So this expression works both for

the case where the ratio is less than than 1 and greater than 1.

You can check it by considering two cases.

And in one case it will be just 1 because it's.

Minimum between 1 and something greater than 1.

In other case it will be wrong.

So this and by choosing this critic we indeed can prove that the overall mark of

defined by this kind of procedure will indeed.

Follow this equation.

So the distribution probably will be stationary for our Markov chain, and

that we will convert to distribution for any starting point.

Last, by choosing this critic, we may sample from the distribution y.

To summarise the metropolis Hastings approach to building

chain that converges to the desired distribution pi.

We have to start with sum of mac chain q, which we don't have anything to

do with the distribution pie and then this mark of chain on each step will

propose symbols and we'll have a correct with sometimes rejects this move.

And ask the mark of chain to stay where it was at the various straight.

And we just proved that if you defined your coreject to be like this,

if your acceptance from bill will be this expression minimum between one and

some ratio.

Then no matter from which Markov chain Q is started with,

you will necessarily converge to the desired distribution pi.

Note that this acceptance probability, it's the only place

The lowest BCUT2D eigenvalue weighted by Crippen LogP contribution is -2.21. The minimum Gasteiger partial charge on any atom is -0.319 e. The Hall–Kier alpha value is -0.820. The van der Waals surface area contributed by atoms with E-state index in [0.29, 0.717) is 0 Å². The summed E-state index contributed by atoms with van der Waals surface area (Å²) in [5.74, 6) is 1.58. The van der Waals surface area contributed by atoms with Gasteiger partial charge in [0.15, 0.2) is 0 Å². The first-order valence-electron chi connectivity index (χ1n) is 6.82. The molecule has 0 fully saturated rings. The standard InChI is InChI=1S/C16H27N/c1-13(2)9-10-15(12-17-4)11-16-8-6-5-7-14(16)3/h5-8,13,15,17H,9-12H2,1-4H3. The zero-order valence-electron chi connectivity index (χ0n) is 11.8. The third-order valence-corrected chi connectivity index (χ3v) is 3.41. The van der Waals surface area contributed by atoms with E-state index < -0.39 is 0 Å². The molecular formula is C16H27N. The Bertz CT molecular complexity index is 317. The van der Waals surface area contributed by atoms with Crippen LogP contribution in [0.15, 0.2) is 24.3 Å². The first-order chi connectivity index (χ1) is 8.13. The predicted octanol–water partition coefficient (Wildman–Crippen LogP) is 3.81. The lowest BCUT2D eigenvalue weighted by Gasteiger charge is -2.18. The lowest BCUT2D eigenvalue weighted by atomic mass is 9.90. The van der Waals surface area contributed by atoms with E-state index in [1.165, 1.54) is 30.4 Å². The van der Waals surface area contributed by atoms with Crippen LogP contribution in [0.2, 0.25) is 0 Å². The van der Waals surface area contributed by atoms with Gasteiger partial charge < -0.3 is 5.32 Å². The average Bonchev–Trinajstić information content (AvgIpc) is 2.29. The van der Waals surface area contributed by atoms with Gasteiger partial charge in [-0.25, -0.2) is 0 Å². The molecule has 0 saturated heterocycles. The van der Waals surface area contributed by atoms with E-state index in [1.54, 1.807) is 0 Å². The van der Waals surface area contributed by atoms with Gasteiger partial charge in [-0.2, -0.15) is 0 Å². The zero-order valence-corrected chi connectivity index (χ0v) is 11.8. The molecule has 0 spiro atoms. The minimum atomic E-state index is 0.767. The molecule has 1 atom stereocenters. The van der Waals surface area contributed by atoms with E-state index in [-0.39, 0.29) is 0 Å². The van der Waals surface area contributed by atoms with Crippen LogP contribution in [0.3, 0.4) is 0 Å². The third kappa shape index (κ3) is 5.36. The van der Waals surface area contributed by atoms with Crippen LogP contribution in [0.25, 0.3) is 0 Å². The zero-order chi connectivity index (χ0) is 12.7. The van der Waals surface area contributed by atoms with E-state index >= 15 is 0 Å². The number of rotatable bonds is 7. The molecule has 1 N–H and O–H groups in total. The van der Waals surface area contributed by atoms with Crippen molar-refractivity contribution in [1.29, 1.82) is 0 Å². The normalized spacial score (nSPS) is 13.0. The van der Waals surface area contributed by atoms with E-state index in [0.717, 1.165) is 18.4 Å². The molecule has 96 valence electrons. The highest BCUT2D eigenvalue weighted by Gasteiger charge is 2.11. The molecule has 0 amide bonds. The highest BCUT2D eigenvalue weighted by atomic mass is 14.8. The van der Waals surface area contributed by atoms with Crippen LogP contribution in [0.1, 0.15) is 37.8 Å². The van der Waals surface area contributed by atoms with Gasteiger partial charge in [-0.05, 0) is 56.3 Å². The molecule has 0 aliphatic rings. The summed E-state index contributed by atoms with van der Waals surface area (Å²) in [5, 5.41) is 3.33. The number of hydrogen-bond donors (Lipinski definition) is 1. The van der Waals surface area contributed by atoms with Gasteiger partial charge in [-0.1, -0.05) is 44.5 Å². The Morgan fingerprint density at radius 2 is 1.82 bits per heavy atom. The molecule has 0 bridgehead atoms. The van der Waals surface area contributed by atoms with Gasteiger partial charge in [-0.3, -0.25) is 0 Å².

where we use our distribution pi, which we want to sample from.

And note that we don't have to know this distribution pi exactly.

We may know it up to normalization constant.

because here, we'll have a ratio between our distribution at two different points.

It doesn't matter how we normalize this distribution.

The ratio will not care about the normalization,

because if we divide each of the parts of this

ratio by the normalization constant z, nothing will change.

So, this method, as well as the Gibbs sampling, can be used when

you don't know the normalization constant of your distribution.

We have discussed that we can choose q to be anything in distribution number one.

Well obviously, the Q should be nonzero anywhere, so

the ratio will be well-defined.

But of course, the efficiency and

the properties of your algorithm will depend on the choice of Q.

There are kind of two opposing forces here.

So first of all, Q should make large steps,

it should spread out and kind of roll freely in the sample space,

to make the samples less correlated and to converge faster.

On the other hand, if you have too large steps, your critic will reject them, too

often, and you will waste your capacity by staying at the same place for too long.

Because if you're now, for example, already converged, and

you're in the high-density region, then if you're Q proposes all this to make

too-large moves, then you will move outside your high density region, and

the will not be happy with that.

It will say I don't want to go there, the probability distribution

curve ball doesn't work, isn't high in that region.

So in the next video,

we'll see some small demo of how this approach can work in One dimensional case.

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